I know I talk about it all the time, but I really am nervous for college, like my mom said. Not only the college part, but also the getting in part. I have pretty good grades, well ever since last year; freshman year is a different story. I worry that I will be arbitrarily rejected from even my “safety” schools, as schools sometimes do. I worry my counselors will scratch their head with worry when I share my intended list of schools, and that they’ll tell my to reconsider, looking at my transcript. I also worry I won’t like my school when I get in. I worry I’ll pick the wrong location, or that the work will be too easy, or too hard, or that I won’t fit in. That the school will be too big, or have an ugly campus, or an additional plethora of unwanted oddities. I know I sound like a broken record, but this is where I am in life right now. For my entire high school career thus far, I’ve been counting down to the day when I could think about and plan for college. However, now that it’s finally here, I wish I could either fast forward a year, or go back a year. Just anywhere but here.
You know what’s fucked up? My grandfather died not even twenty four hours ago and I still haven’t shed a tear. My forty seven year old dad has probably cried, and he borderline hated the man. It’s not that I’m not sad or anything, because I am. However, it’s more of a sadness and pity for my mom, who, in the matter of an instant became completely parentless. The same thing happened when my grandmother died two and a half years ago. Although, for her I felt even more reverence and sorrow. I immediately felt a sadness for her, yet, still I could not cry. The tears didn’t come until nearly a year later, randomly and out of the blue, yet forceful as hell. I wept and wept for the loss of my sweet grandmother.
It’s hard losing someone when the last time you saw them they were at their weakest. My grandmother had Alzheimer’s, and slowly her immune system weakened so much that a simple cold took over her frail body completely and she died on morphine. I watched over her as she took her last couple of breaths, not knowing they would be until we were driving home and received a call from the hospital. As everyone in the car burst into tears, I looked out the window to the most beautiful sunset, unable to produce tears. Why is it that I’m so quick to cry at everything else? Why do I cry at SPCA commercials, and heart to hearts with my mom? I almost cried during a really inspiring college admissions video. Why then, can’t I at least cry the most appropriate, least selfish occasion? If not stemming from my own sadness, then at least out of respect for the person who is hurting the most.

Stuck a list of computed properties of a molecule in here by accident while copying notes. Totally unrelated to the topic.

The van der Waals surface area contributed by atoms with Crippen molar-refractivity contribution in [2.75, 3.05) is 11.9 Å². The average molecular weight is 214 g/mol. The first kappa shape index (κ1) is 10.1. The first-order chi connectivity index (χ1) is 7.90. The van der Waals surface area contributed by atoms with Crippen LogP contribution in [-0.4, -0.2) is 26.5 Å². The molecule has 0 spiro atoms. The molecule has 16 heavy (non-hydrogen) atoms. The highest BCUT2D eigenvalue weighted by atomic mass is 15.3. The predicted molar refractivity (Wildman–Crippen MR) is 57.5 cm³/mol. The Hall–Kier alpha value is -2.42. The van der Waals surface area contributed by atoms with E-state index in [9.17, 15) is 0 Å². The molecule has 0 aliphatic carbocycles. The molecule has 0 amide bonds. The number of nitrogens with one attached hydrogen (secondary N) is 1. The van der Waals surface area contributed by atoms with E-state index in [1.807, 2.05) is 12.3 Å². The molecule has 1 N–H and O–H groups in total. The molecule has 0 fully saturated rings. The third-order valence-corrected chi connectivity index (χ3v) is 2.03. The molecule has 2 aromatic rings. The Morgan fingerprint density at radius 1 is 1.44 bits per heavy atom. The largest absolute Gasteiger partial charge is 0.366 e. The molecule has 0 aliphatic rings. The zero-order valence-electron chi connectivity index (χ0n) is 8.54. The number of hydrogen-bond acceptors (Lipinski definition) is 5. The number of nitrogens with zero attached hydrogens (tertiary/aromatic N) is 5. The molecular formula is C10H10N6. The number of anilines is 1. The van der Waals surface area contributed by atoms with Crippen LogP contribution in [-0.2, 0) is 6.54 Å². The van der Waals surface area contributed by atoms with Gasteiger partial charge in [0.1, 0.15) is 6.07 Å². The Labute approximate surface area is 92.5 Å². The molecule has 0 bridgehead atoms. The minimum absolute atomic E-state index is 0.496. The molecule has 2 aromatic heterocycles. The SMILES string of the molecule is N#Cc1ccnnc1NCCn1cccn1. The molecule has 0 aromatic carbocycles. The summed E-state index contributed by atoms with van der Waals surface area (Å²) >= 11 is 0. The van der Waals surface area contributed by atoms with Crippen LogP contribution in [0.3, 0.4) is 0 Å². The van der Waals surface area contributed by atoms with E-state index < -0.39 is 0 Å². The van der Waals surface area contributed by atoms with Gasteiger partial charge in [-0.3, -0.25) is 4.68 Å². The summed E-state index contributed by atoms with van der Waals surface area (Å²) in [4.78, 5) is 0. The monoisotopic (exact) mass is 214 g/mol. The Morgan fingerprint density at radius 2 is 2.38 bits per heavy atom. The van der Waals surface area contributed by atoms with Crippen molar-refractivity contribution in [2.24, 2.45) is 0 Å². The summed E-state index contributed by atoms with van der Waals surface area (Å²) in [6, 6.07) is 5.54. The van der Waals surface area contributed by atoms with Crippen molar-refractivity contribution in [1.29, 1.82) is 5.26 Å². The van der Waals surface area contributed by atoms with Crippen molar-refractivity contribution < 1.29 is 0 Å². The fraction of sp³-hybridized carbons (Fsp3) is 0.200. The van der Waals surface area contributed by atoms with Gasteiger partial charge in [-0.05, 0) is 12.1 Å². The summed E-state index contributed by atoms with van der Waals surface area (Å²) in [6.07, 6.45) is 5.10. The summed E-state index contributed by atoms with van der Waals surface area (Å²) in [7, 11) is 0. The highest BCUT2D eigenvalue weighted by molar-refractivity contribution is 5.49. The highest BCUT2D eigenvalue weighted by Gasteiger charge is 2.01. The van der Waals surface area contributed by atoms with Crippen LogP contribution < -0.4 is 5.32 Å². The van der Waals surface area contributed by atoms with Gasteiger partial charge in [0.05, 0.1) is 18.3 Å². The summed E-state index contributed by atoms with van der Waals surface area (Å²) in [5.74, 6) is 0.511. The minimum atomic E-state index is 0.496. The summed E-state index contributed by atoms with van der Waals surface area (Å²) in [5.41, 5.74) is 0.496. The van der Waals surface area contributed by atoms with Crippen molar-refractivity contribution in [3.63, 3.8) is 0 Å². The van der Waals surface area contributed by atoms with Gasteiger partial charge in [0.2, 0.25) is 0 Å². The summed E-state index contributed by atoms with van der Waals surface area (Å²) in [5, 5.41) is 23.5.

My grandfather, James Caccamise was born in 1932 in Upstate New York, and was the second of five children who belonged to two poor parents. He finished high school and then got a job selling cars. He worked all the time, he worked hard, and he saved. Within a few years, he bought the dealership, at which point he met my grandmother, who was six years older than him. In 1966, he had his first and only child, my mom. During my mom’s childhood, he bought a school bus company, and when he wasn’t doing business matters he drove them himself, and sometimes my mom, at three year would drive around with him in the mornings. When my mom was eleven or twelve, her parents got divorced. Then, years later when my mom was in her college, my grandfather remarried to a women fifteen or so years younger than him, with two teenage daughters. However, said ex-wife turned out to be the biggest c*** and has basically fucked up the homeostasis of my mom and grandfather for the past three years. But that’s really all I am going to say about her; this post is about my grandfather.
My grandfather, even before his dementia took over, was a very serious, and dare I say, grumpy old man. It was as if being nice was so hard for him that he could only produce niceties in small quantities and be social when it pleased him. Despite this, it would be horribly negligent to say that he never did anything for me. My memories of him are centered around our summers spent at his house in Upstate New York. He always smelled of that shaving cream, mixed with cologne and whiskey. He walked with his hands behind his back, holding one in the other, and dramatically shifted his weight from one bow leg to the other. His nose came from his sliver of Italian heritage that he prided himself so much on. He listened to oldies and drove a red convertible which he kept in his summer house in Florida.